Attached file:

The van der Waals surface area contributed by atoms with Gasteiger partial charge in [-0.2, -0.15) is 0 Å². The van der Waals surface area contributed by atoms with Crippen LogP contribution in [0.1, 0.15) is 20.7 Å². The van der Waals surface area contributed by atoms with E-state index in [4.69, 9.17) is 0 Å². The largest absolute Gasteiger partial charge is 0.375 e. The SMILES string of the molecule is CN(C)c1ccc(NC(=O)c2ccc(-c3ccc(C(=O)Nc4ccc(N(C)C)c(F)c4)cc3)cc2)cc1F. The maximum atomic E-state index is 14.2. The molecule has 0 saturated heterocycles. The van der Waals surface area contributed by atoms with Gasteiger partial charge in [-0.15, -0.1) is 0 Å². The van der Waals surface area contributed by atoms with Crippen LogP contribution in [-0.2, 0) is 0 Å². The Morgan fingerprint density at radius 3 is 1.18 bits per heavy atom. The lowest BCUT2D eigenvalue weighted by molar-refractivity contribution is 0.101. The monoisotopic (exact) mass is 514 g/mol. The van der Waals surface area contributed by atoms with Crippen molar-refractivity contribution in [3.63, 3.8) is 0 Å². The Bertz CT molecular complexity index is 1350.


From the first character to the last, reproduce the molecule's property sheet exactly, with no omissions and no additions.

The van der Waals surface area contributed by atoms with Gasteiger partial charge in [-0.2, -0.15) is 0 Å². The van der Waals surface area contributed by atoms with Crippen LogP contribution in [0.1, 0.15) is 20.7 Å². The van der Waals surface area contributed by atoms with E-state index in [4.69, 9.17) is 0 Å². The largest absolute Gasteiger partial charge is 0.375 e. The SMILES string of the molecule is CN(C)c1ccc(NC(=O)c2ccc(-c3ccc(C(=O)Nc4ccc(N(C)C)c(F)c4)cc3)cc2)cc1F. The maximum atomic E-state index is 14.2. The molecule has 0 saturated heterocycles. The van der Waals surface area contributed by atoms with Gasteiger partial charge in [-0.15, -0.1) is 0 Å². The van der Waals surface area contributed by atoms with Crippen LogP contribution in [-0.2, 0) is 0 Å². The Morgan fingerprint density at radius 3 is 1.18 bits per heavy atom. The lowest BCUT2D eigenvalue weighted by molar-refractivity contribution is 0.101. The monoisotopic (exact) mass is 514 g/mol. The van der Waals surface area contributed by atoms with Crippen molar-refractivity contribution in [3.63, 3.8) is 0 Å². The Bertz CT molecular complexity index is 1350.